"It has been our privilege," she smiled, "to give three sons to the Church. Our eldest son, Tagtsel Rimpoche, was recognized long ago as an incarnation. Lobsang, here in the robes of a monk, is destined to a celibate life and service as a Government officer. Another boy is in school in China. Our fourth son was found to be the Esteemed King when he was two years old."
A month later the Gyayum Chemo gave birth to a fifth son. He, too, was recognized as an incarnation.
Unconsciously, the Great Mother minimized the existence of two daughters, both living in the family home. Despite their happy dominance of the household, women have no voice in Tibet's public affairs.
Ruler Has Many Names
Tibetans, our hosts explained, never use the expression "Dalai Lama," Mongolian for "Wide Ocean." His subjects speak of the venerated ruler as Gyalpo Rimpoche, "Esteemed King." To his immediate family he is Kundun, "the Presence." Later, I also was allowed to use this familiar term.
Our hostess indicated that our interview was ended. She presented each of us with a 100-sang note, the equivalent of about $5.
"I have an order from the Kundun to help you in every way," she smiled. "Whatever you need, it is my wish that you tell me."
Aufschnaiter and I strolled home in an exuberant mood. Servants bobbed behind us carrying gifts: sacks of tsampa meal, skin pouches bulging with yak butter, and luxurious Tibetan wool blankets.
Soon after our visit, the Foreign Ministry sent word that we were free to roam in Lhasa. Immediately we learned the overpowering sounds, sights, and smells of the sacred city.* I explored shop after shop, a series of open cells in the thick walls of private homes.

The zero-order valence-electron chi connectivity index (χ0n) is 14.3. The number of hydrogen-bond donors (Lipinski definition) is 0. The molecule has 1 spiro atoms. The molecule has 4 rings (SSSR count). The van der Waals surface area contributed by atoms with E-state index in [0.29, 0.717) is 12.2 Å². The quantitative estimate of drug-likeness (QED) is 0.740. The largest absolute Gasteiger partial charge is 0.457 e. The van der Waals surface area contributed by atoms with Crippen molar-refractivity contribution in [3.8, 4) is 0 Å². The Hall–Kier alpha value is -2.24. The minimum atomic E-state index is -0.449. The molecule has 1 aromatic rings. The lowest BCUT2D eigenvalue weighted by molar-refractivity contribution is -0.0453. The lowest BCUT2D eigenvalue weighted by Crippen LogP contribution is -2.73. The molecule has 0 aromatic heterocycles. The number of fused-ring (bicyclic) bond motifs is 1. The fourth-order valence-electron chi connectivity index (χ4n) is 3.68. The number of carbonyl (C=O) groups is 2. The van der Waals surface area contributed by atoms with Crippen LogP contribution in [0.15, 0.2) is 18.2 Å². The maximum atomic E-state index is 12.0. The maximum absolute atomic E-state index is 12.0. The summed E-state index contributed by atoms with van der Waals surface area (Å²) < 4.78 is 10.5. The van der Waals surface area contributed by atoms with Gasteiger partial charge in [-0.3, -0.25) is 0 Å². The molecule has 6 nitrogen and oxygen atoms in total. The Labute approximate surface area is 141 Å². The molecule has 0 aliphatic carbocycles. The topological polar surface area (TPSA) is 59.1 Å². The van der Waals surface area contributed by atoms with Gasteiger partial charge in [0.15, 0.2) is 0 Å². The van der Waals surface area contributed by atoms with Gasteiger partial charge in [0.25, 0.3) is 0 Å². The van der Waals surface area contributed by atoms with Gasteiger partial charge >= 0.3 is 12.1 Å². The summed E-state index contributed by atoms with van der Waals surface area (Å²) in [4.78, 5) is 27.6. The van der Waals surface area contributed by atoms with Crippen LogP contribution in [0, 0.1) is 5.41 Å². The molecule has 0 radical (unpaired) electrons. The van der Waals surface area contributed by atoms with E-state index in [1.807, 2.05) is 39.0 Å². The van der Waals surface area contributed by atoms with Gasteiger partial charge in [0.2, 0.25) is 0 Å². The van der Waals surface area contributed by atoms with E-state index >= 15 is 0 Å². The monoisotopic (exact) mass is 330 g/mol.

I never ceased to wonder at the variety of goods available in Lhasa bazaars: brick tea, silks, and brocades from China; American cosmetics and fountain pens; aluminum and copper ware, luxurious furs, Swiss watches, yak meat and butter, and ornaments of the dark Tibetan gold that is still scratched from the earth with gazelle horns.
At dusk each evening I found everyone promenading around the Barkhor, a main street that encircles Tibet's holiest cathedral, the Tsug Lag Khang. I passed flirts and pilgrims, smelled sacred incense and barley beer. Laughter echoed with the cathedral's perpetual chorus of drumbeats, oboes, and deepthroated prayers.
Monk Offers Support
The fascination of our daily explorations could not erase the uncertainty of our position. First, we needed permission to remain in Lhasa. If that was granted, we would still face the necessity of earning a living. And then, one day on the street, a servant in a scarlet-fringed hat stopped us. He stuck out his tongue and hissed, that most surprising Tibetan gesture of respect, and announced that his master wanted to see us.
The Triinyi Chemo, one of the monk secretaries who supervise Tibet's priesthood, questioned us about our education. Aufschnaiter's experience as an agricultural engineer seemed to impress him.